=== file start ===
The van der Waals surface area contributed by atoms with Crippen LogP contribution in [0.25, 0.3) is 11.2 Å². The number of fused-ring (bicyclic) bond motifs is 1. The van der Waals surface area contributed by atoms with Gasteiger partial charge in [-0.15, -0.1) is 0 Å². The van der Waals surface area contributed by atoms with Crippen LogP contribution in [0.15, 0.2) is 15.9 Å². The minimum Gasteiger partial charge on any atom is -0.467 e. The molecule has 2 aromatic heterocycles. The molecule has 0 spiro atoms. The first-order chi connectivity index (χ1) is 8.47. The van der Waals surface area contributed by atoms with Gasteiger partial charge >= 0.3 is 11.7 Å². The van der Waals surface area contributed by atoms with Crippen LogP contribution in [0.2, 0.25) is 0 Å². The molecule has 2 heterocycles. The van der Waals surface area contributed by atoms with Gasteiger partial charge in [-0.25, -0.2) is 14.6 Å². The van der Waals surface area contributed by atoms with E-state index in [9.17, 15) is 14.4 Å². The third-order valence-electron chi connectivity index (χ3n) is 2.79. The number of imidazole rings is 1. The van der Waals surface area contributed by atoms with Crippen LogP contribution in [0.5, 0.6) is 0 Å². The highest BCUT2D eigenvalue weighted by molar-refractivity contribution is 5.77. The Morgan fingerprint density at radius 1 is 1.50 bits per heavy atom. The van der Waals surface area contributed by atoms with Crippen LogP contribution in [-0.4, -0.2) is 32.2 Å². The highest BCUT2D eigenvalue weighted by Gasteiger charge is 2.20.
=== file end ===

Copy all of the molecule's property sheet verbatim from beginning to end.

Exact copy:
The van der Waals surface area contributed by atoms with Crippen LogP contribution in [0.25, 0.3) is 11.2 Å². The number of fused-ring (bicyclic) bond motifs is 1. The van der Waals surface area contributed by atoms with Gasteiger partial charge in [-0.15, -0.1) is 0 Å². The van der Waals surface area contributed by atoms with Crippen LogP contribution in [0.15, 0.2) is 15.9 Å². The minimum Gasteiger partial charge on any atom is -0.467 e. The molecule has 2 aromatic heterocycles. The molecule has 0 spiro atoms. The first-order chi connectivity index (χ1) is 8.47. The van der Waals surface area contributed by atoms with Gasteiger partial charge >= 0.3 is 11.7 Å². The van der Waals surface area contributed by atoms with Crippen LogP contribution in [0.2, 0.25) is 0 Å². The molecule has 2 heterocycles. The van der Waals surface area contributed by atoms with Gasteiger partial charge in [-0.25, -0.2) is 14.6 Å². The van der Waals surface area contributed by atoms with E-state index in [9.17, 15) is 14.4 Å². The third-order valence-electron chi connectivity index (χ3n) is 2.79. The number of imidazole rings is 1. The van der Waals surface area contributed by atoms with Crippen LogP contribution in [0.5, 0.6) is 0 Å². The highest BCUT2D eigenvalue weighted by molar-refractivity contribution is 5.77. The Morgan fingerprint density at radius 1 is 1.50 bits per heavy atom. The van der Waals surface area contributed by atoms with Crippen LogP contribution in [-0.4, -0.2) is 32.2 Å². The highest BCUT2D eigenvalue weighted by Gasteiger charge is 2.20.